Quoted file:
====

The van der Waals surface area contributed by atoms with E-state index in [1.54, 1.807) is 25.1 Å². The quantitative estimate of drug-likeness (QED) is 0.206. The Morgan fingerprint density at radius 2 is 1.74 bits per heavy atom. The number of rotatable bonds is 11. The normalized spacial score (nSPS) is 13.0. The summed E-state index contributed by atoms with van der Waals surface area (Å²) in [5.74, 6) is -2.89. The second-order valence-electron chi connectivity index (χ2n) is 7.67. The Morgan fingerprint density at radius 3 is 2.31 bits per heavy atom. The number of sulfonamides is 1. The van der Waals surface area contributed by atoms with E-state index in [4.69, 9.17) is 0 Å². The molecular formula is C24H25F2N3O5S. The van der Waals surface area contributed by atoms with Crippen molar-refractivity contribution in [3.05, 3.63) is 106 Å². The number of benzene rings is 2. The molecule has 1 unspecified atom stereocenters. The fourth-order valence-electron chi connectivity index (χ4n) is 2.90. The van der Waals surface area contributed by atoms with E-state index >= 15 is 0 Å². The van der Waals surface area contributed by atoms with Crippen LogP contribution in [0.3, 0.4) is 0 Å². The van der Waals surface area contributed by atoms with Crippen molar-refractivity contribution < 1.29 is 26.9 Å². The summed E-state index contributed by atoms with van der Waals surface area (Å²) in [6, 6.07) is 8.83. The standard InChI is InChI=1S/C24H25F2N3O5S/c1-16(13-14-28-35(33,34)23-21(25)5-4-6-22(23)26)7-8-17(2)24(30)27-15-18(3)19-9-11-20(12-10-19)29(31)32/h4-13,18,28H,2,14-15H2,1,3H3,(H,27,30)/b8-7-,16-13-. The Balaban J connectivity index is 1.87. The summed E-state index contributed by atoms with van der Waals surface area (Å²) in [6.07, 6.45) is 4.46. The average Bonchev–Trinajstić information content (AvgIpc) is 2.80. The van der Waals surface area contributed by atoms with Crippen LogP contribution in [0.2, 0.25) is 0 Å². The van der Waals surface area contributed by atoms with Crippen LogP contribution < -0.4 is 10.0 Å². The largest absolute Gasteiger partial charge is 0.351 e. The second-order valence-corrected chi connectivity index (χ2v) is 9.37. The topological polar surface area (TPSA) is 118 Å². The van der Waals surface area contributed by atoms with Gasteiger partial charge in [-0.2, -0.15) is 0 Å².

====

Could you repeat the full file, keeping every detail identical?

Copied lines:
The van der Waals surface area contributed by atoms with E-state index in [1.54, 1.807) is 25.1 Å². The quantitative estimate of drug-likeness (QED) is 0.206. The Morgan fingerprint density at radius 2 is 1.74 bits per heavy atom. The number of rotatable bonds is 11. The normalized spacial score (nSPS) is 13.0. The summed E-state index contributed by atoms with van der Waals surface area (Å²) in [5.74, 6) is -2.89. The second-order valence-electron chi connectivity index (χ2n) is 7.67. The Morgan fingerprint density at radius 3 is 2.31 bits per heavy atom. The number of sulfonamides is 1. The van der Waals surface area contributed by atoms with E-state index in [4.69, 9.17) is 0 Å². The molecular formula is C24H25F2N3O5S. The van der Waals surface area contributed by atoms with Crippen molar-refractivity contribution in [3.05, 3.63) is 106 Å². The number of benzene rings is 2. The molecule has 1 unspecified atom stereocenters. The fourth-order valence-electron chi connectivity index (χ4n) is 2.90. The van der Waals surface area contributed by atoms with E-state index >= 15 is 0 Å². The van der Waals surface area contributed by atoms with Crippen LogP contribution in [0.3, 0.4) is 0 Å². The van der Waals surface area contributed by atoms with Crippen molar-refractivity contribution < 1.29 is 26.9 Å². The summed E-state index contributed by atoms with van der Waals surface area (Å²) in [6, 6.07) is 8.83. The standard InChI is InChI=1S/C24H25F2N3O5S/c1-16(13-14-28-35(33,34)23-21(25)5-4-6-22(23)26)7-8-17(2)24(30)27-15-18(3)19-9-11-20(12-10-19)29(31)32/h4-13,18,28H,2,14-15H2,1,3H3,(H,27,30)/b8-7-,16-13-. The Balaban J connectivity index is 1.87. The summed E-state index contributed by atoms with van der Waals surface area (Å²) in [6.07, 6.45) is 4.46. The average Bonchev–Trinajstić information content (AvgIpc) is 2.80. The van der Waals surface area contributed by atoms with Crippen LogP contribution in [0.2, 0.25) is 0 Å². The van der Waals surface area contributed by atoms with Crippen LogP contribution < -0.4 is 10.0 Å². The largest absolute Gasteiger partial charge is 0.351 e. The second-order valence-corrected chi connectivity index (χ2v) is 9.37. The topological polar surface area (TPSA) is 118 Å². The van der Waals surface area contributed by atoms with Gasteiger partial charge in [-0.2, -0.15) is 0 Å².